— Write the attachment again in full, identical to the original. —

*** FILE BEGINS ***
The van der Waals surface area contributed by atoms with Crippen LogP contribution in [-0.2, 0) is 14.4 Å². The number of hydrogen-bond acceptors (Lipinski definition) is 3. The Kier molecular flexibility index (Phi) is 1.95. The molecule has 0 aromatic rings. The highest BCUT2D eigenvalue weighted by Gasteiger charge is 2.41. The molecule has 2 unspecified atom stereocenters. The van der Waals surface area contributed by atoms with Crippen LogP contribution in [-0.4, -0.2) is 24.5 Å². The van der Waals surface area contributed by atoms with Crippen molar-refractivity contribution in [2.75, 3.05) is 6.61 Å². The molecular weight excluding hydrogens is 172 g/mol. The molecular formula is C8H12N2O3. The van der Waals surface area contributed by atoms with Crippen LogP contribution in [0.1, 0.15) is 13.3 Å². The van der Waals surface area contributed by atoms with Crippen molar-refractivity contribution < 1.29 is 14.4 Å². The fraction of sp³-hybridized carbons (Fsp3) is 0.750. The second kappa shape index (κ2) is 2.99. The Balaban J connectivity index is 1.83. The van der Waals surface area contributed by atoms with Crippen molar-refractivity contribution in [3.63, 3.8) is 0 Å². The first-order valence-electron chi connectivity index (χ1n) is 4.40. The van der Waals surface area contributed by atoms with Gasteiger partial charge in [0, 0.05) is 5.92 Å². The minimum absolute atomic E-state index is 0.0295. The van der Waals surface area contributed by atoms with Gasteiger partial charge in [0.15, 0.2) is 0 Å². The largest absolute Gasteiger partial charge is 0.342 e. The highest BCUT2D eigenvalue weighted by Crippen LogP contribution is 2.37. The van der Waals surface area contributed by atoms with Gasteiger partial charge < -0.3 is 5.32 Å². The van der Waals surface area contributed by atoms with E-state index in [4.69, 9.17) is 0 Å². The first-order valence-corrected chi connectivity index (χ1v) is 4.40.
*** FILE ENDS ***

The van der Waals surface area contributed by atoms with Crippen LogP contribution in [-0.2, 0) is 14.4 Å². The number of hydrogen-bond acceptors (Lipinski definition) is 3. The Kier molecular flexibility index (Phi) is 1.95. The molecule has 0 aromatic rings. The highest BCUT2D eigenvalue weighted by Gasteiger charge is 2.41. The molecule has 2 unspecified atom stereocenters. The van der Waals surface area contributed by atoms with Crippen LogP contribution in [-0.4, -0.2) is 24.5 Å². The van der Waals surface area contributed by atoms with Crippen molar-refractivity contribution in [2.75, 3.05) is 6.61 Å². The molecular weight excluding hydrogens is 172 g/mol. The molecular formula is C8H12N2O3. The van der Waals surface area contributed by atoms with Crippen LogP contribution in [0.1, 0.15) is 13.3 Å². The van der Waals surface area contributed by atoms with Crippen molar-refractivity contribution < 1.29 is 14.4 Å². The fraction of sp³-hybridized carbons (Fsp3) is 0.750. The second kappa shape index (κ2) is 2.99. The Balaban J connectivity index is 1.83. The van der Waals surface area contributed by atoms with Crippen molar-refractivity contribution in [3.63, 3.8) is 0 Å². The first-order valence-electron chi connectivity index (χ1n) is 4.40. The van der Waals surface area contributed by atoms with Gasteiger partial charge in [0, 0.05) is 5.92 Å². The minimum absolute atomic E-state index is 0.0295. The van der Waals surface area contributed by atoms with Gasteiger partial charge in [0.15, 0.2) is 0 Å². The largest absolute Gasteiger partial charge is 0.342 e. The highest BCUT2D eigenvalue weighted by Crippen LogP contribution is 2.37. The van der Waals surface area contributed by atoms with Gasteiger partial charge < -0.3 is 5.32 Å². The van der Waals surface area contributed by atoms with E-state index in [4.69, 9.17) is 0 Å². The first-order valence-corrected chi connectivity index (χ1v) is 4.40.